The latest issue of the University of Delaware Research magazine profiles seven women researchers who offer insight into their work — from coral reefs to corporations — the hurdles they have cleared and what keeps them moving forward. Each researcher also talks about what inspires her work in a short video in the online edition.
Cathy Wu says her father, and especially one of his many letters, inspired her to pursue her master’s and doctoral degrees. That combination of computer science and biology unknowingly positioned her to be a pioneer in a field that uses computer science tools to make sense of massive amounts of biological data.
Angelia Seyfferth, assistant professor in the Department of Plant and Soil Sciences, is featured from the College of Agriculture and Natural Resources and talks about how she first got involved with research and her current research focus on arsenic in rice.
Seyfferth says she enjoys knowing the research she is conducting has the potential to impact society. She also loves passing that knowledge on to new students.
“Both of those things really drive me on a daily basis,” says Seyfferth. “I get to work with students and get them excited about research. I enjoy getting young people involved in research at an early age because it was so critical for me to get to where I am today.”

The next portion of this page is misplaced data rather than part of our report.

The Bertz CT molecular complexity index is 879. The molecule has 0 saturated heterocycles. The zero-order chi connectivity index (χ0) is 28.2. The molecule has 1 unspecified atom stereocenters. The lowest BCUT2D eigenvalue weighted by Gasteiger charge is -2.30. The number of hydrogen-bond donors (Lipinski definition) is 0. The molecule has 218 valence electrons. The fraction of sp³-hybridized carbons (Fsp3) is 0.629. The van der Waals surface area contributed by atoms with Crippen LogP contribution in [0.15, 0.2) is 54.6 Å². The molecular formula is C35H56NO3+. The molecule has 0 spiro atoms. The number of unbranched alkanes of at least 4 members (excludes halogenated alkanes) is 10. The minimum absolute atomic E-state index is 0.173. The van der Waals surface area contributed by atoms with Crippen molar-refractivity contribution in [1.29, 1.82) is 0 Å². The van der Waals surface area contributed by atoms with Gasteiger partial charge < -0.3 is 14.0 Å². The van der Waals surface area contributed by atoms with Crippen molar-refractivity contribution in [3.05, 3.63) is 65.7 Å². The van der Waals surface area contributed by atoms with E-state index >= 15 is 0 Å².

Other highlights of the issue include:
- Spin In, a program developed by UD’s Office of Economic Innovation and Partnerships, which is giving students the opportunity to work alongside entrepreneurs on cool inventions like mTrigger, PocketFarmer and FanDeck;
- Groundbreaking humanities research that is bringing the forgotten slaves of the Roman Empire into new focus;
- MADE CLEAR, a model program developed by UD and the University of Maryland with National Science Foundation support, to help teachers integrate climate change education into multiple areas of instruction;
- The Institute of Energy Conversion’s quest to capture more sun power through pioneering work in solar technology; and
- Fearsome Fridays — the Test Your Knowledge quiz.
UD Research is published three times a year through a collaboration of the Research Office and Communications and Public Affairs.
To subscribe, visit this webpage.